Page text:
Hosted by Sandra Tsing Loh, The Loh Down on Science is a fun way to get your daily dose of science plus a dash of humor in less than two minutes.
Hosted by Sandra Tsing Loh
Airs Weekdays 2:43 and 3:43 a.m.

Hot Spiced Tarantula




STEWART BLACK, FLICKR CREATIVE COMMONS

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Like your chili extra hot? Here's another thrill you might enjoy—a tarantula bite!

This is Sandra Tsing Loh with the Loh Down on Science.

A study by David Julius of the University of California, San Francisco, looked at  venom from a West Indian tarantula. It's shown to activate the same nerve cells that sense the hot, spicy substance in chili peppers.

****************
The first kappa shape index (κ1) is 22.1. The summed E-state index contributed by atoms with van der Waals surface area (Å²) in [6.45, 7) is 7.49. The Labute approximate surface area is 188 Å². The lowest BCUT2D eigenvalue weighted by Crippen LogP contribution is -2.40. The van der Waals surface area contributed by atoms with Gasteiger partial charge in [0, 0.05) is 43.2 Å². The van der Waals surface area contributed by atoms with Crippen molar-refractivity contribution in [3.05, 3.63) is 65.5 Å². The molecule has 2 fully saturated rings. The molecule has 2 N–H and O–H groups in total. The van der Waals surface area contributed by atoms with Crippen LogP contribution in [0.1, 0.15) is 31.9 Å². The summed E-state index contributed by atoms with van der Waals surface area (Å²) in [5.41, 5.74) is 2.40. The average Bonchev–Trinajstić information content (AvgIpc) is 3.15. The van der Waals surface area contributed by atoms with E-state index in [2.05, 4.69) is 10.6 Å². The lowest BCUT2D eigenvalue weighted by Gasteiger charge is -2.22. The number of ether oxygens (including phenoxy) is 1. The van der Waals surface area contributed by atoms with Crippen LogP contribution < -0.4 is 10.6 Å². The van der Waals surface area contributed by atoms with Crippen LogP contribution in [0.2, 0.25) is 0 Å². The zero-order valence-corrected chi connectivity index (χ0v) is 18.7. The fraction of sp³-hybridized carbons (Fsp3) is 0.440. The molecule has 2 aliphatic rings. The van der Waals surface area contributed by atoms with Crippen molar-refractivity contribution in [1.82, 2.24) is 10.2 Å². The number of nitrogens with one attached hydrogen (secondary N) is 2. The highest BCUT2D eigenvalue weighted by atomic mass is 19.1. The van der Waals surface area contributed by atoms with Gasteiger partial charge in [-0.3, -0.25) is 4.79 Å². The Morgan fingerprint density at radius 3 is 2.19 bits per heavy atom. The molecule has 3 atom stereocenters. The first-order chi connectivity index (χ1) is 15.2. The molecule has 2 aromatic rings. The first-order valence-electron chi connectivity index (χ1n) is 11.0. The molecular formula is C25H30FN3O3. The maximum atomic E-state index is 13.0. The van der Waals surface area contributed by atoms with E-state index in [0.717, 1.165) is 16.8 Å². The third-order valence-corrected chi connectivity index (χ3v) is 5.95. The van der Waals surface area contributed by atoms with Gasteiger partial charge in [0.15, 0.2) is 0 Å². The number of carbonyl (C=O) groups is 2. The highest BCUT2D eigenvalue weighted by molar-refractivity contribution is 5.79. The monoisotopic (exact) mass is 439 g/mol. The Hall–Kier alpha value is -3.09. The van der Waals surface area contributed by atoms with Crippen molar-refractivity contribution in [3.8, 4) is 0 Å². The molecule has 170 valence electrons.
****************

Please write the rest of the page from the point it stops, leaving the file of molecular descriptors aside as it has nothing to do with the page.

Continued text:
So when you bite into that innocent-looking black pod in your kung pao chicken, it's basically like ... having a tarantula clamped on your tongue!

Here's what's going on:  Compounds in both the hot pepper and tarantula venom target a special pain-sensing receptor. It's known as the capsaicin (cap-SAY-i-sin) receptor.  When the hot compound binds to the receptor, it sets off a chain reaction that generates an electrical signal that gets zapped to your brain.  Your brain zaps back with a feeling of pain.

Studying such pain-producing compounds gives scientists insight into how new medications can be designed to treat pain from diseases.

New trend for restaurants?  Hot sauce, pico de gallo, and tarantula!  Just spit-ballin'.